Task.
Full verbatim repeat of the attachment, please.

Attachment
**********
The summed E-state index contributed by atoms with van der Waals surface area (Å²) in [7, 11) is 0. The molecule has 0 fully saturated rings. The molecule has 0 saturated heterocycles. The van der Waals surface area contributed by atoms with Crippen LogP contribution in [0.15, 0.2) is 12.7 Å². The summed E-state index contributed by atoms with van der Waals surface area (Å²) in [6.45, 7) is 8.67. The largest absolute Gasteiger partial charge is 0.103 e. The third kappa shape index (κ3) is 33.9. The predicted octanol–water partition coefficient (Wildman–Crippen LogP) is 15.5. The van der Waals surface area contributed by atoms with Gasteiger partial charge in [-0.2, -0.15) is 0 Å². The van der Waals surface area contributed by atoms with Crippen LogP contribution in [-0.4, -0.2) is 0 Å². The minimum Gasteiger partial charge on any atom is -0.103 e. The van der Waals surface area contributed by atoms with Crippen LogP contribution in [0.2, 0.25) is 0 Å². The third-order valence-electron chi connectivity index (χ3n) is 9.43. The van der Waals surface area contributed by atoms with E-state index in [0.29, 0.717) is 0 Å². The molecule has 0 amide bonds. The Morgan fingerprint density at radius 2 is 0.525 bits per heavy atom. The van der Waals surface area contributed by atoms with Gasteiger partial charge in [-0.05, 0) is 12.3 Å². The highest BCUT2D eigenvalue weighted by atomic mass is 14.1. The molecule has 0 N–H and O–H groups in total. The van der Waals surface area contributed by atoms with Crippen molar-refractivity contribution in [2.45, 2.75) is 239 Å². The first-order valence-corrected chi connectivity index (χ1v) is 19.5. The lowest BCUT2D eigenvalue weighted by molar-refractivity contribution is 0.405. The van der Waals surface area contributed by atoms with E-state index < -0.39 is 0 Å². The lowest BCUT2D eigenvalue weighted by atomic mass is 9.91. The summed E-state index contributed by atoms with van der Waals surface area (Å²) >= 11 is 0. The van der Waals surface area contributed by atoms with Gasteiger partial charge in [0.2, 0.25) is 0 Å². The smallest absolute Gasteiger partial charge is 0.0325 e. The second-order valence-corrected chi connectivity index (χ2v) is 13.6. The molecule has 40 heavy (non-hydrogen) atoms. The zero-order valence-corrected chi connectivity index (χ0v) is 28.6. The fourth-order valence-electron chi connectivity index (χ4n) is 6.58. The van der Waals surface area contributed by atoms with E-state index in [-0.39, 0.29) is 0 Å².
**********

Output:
The summed E-state index contributed by atoms with van der Waals surface area (Å²) in [7, 11) is 0. The molecule has 0 fully saturated rings. The molecule has 0 saturated heterocycles. The van der Waals surface area contributed by atoms with Crippen LogP contribution in [0.15, 0.2) is 12.7 Å². The summed E-state index contributed by atoms with van der Waals surface area (Å²) in [6.45, 7) is 8.67. The largest absolute Gasteiger partial charge is 0.103 e. The third kappa shape index (κ3) is 33.9. The predicted octanol–water partition coefficient (Wildman–Crippen LogP) is 15.5. The van der Waals surface area contributed by atoms with Gasteiger partial charge in [-0.2, -0.15) is 0 Å². The van der Waals surface area contributed by atoms with Crippen LogP contribution in [-0.4, -0.2) is 0 Å². The minimum Gasteiger partial charge on any atom is -0.103 e. The van der Waals surface area contributed by atoms with Crippen LogP contribution in [0.2, 0.25) is 0 Å². The third-order valence-electron chi connectivity index (χ3n) is 9.43. The van der Waals surface area contributed by atoms with E-state index in [0.29, 0.717) is 0 Å². The molecule has 0 amide bonds. The Morgan fingerprint density at radius 2 is 0.525 bits per heavy atom. The van der Waals surface area contributed by atoms with Gasteiger partial charge in [-0.05, 0) is 12.3 Å². The highest BCUT2D eigenvalue weighted by atomic mass is 14.1. The molecule has 0 N–H and O–H groups in total. The van der Waals surface area contributed by atoms with Crippen molar-refractivity contribution in [2.45, 2.75) is 239 Å². The first-order valence-corrected chi connectivity index (χ1v) is 19.5. The lowest BCUT2D eigenvalue weighted by molar-refractivity contribution is 0.405. The van der Waals surface area contributed by atoms with E-state index < -0.39 is 0 Å². The lowest BCUT2D eigenvalue weighted by atomic mass is 9.91. The summed E-state index contributed by atoms with van der Waals surface area (Å²) >= 11 is 0. The van der Waals surface area contributed by atoms with Gasteiger partial charge in [0.2, 0.25) is 0 Å². The smallest absolute Gasteiger partial charge is 0.0325 e. The second-order valence-corrected chi connectivity index (χ2v) is 13.6. The molecule has 40 heavy (non-hydrogen) atoms. The zero-order valence-corrected chi connectivity index (χ0v) is 28.6. The fourth-order valence-electron chi connectivity index (χ4n) is 6.58. The van der Waals surface area contributed by atoms with E-state index in [-0.39, 0.29) is 0 Å².